Interest Group Theory holds that power in any political system is ultimately dependent upon the ability of a number of poltiical actors to organize effectively for the sake of influencing public policy. This may be accomplished directly through lobbying (gaining access to policymakers), campaign assistance (making policymakers indebted to the IG for their success), or capture (becoming policymakers themselves either through election or appointment), or indirectly by generating public pressure (either positive or negative), mobilizing constituents (especially elite constituents through Issue Networks) to lobby for them, or by forging alliances with other (sometimes opposed) interest groups. Through the dynamics of the Issue Network, which includes government institutions themselves as a class of interest group, a system of ground rules develops, either formally (like the Shays-Meehan Act) or informally (like the dynamics of Ratings Lists).
    I understand that a good snapshot of IG theory can be found in Robert Dahl’s piece _Who Governs?_

  6. JimDesu has probably never heard of the Nash Equilibrium, though you and I have discussed it. Can you pre-emptively sell him a vowel?

  7. Actually I would be surprised if he hasn’t heard of it.

    It was named for mathematician John F. Nash, who gained notoriety in the mainstream after Russell Crowe played him in _A Beautiful Mind_. His 27-page dissertation, “Equilibrium points in N-Person Games”, originally published in 1950 in the Proceedings of National Academy of Sciences, ultimately earned him a Nobel Prize in Economics in 1994.

    A Nash Equilibrium is a feature of strategic non-competitive games, and is the organizing principle for virtually all Rational Choice-based Game Theory today.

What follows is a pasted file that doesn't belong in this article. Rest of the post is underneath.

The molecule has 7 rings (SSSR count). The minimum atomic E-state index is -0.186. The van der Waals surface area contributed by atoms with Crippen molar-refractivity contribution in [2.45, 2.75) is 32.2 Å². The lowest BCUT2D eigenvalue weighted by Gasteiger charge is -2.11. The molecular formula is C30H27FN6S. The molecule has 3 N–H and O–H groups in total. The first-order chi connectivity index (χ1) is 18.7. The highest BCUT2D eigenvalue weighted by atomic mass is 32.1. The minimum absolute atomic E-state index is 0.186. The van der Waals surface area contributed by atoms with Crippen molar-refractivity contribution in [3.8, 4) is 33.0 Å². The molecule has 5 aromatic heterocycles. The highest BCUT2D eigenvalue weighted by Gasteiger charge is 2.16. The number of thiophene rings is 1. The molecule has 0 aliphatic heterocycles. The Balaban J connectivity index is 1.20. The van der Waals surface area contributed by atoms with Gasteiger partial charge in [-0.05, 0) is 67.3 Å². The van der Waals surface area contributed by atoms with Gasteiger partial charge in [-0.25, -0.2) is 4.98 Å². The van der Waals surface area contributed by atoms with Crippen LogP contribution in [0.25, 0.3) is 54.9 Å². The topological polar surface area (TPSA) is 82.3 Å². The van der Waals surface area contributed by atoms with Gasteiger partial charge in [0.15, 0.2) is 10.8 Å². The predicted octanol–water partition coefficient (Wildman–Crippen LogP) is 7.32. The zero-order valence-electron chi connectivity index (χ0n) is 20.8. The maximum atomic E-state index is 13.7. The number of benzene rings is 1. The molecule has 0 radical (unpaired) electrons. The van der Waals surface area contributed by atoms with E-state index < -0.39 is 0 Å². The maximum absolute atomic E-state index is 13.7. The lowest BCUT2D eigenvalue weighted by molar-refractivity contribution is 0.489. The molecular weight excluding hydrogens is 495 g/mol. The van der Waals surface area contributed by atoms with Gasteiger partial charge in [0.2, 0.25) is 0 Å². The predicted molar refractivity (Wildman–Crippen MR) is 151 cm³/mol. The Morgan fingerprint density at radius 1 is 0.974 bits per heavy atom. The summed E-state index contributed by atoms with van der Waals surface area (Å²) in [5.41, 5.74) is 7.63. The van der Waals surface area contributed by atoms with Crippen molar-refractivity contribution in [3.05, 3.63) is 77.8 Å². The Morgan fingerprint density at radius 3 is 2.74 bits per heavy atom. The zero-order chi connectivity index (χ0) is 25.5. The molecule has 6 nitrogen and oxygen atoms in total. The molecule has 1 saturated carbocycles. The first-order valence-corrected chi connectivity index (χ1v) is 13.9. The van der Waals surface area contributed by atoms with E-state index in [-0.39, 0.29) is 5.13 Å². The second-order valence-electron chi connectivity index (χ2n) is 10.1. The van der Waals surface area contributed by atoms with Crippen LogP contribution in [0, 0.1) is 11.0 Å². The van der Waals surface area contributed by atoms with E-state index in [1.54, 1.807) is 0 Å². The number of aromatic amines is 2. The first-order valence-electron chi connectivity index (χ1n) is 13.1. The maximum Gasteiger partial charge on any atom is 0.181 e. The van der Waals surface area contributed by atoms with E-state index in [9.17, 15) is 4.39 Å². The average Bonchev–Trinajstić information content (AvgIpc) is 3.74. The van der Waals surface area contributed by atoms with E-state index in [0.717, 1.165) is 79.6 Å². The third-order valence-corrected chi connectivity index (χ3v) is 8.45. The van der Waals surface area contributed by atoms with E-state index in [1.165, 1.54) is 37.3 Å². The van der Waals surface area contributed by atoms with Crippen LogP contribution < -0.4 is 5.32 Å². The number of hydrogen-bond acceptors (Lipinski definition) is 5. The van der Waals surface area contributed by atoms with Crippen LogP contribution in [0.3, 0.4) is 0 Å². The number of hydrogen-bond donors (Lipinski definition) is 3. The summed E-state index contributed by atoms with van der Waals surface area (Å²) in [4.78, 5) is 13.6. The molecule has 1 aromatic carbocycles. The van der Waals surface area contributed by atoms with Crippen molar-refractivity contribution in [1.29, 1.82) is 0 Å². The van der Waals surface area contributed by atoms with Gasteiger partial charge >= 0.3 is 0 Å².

A Nash Equilibrium is reached whenever a set of strategies exists such that no player can benefit by changing his or her strategy when the other players keep their strategies unchanged, As long as the expected payoff is no higher by changing strategies than not, then the rational choice game is in equilibrium. The result is a system of mutual gain, the “win-win” situation lauded so much in the late 1980s and 1990s.

    Each player has a unique set of strategies that maintain the equilibrium, so that no player has incentive to change his action on his own. In a non-cooperative game, if a change in strategies by any one player would lead that same player to gain less than if he remained with his current strategy, then it is irrational to change strategies.

    In addition, for those games where players employ mixed strategies, the expected or average payoff must be at least as large as that obtainable by any other strategy to be considered a Nash Equilibrium.